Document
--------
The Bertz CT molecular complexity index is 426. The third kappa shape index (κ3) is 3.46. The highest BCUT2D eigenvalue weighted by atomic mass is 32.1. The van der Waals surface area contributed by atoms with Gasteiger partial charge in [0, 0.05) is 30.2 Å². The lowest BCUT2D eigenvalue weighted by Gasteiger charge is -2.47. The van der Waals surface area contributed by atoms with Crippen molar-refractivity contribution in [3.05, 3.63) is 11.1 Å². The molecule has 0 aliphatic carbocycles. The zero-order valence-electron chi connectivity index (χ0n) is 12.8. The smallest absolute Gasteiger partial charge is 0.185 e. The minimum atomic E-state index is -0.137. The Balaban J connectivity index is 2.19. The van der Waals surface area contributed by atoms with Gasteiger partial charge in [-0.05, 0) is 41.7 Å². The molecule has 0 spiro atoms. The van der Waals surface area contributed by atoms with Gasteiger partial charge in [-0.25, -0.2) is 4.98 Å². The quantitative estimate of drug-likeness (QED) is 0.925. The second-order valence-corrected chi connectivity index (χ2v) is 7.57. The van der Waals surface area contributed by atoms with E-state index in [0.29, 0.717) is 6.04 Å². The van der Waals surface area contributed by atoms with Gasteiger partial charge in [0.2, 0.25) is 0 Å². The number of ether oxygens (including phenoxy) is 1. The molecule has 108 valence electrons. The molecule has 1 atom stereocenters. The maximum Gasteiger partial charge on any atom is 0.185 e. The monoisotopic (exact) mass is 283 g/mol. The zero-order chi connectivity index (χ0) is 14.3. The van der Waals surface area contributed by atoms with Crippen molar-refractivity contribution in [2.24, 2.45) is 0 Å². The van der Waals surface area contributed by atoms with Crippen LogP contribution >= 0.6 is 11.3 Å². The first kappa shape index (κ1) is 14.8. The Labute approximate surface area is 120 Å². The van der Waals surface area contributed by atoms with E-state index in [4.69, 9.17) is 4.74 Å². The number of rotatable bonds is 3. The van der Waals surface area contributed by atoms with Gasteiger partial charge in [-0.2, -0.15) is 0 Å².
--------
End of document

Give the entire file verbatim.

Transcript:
The Bertz CT molecular complexity index is 426. The third kappa shape index (κ3) is 3.46. The highest BCUT2D eigenvalue weighted by atomic mass is 32.1. The van der Waals surface area contributed by atoms with Gasteiger partial charge in [0, 0.05) is 30.2 Å². The lowest BCUT2D eigenvalue weighted by Gasteiger charge is -2.47. The van der Waals surface area contributed by atoms with Crippen molar-refractivity contribution in [3.05, 3.63) is 11.1 Å². The molecule has 0 aliphatic carbocycles. The zero-order valence-electron chi connectivity index (χ0n) is 12.8. The smallest absolute Gasteiger partial charge is 0.185 e. The minimum atomic E-state index is -0.137. The Balaban J connectivity index is 2.19. The van der Waals surface area contributed by atoms with Gasteiger partial charge in [-0.05, 0) is 41.7 Å². The molecule has 0 spiro atoms. The van der Waals surface area contributed by atoms with Gasteiger partial charge in [-0.25, -0.2) is 4.98 Å². The quantitative estimate of drug-likeness (QED) is 0.925. The second-order valence-corrected chi connectivity index (χ2v) is 7.57. The van der Waals surface area contributed by atoms with E-state index in [0.29, 0.717) is 6.04 Å². The van der Waals surface area contributed by atoms with Gasteiger partial charge in [0.2, 0.25) is 0 Å². The number of ether oxygens (including phenoxy) is 1. The molecule has 108 valence electrons. The molecule has 1 atom stereocenters. The maximum Gasteiger partial charge on any atom is 0.185 e. The monoisotopic (exact) mass is 283 g/mol. The zero-order chi connectivity index (χ0) is 14.3. The van der Waals surface area contributed by atoms with Crippen molar-refractivity contribution in [2.24, 2.45) is 0 Å². The van der Waals surface area contributed by atoms with Crippen LogP contribution >= 0.6 is 11.3 Å². The first kappa shape index (κ1) is 14.8. The Labute approximate surface area is 120 Å². The van der Waals surface area contributed by atoms with E-state index in [4.69, 9.17) is 4.74 Å². The number of rotatable bonds is 3. The van der Waals surface area contributed by atoms with Gasteiger partial charge in [-0.2, -0.15) is 0 Å².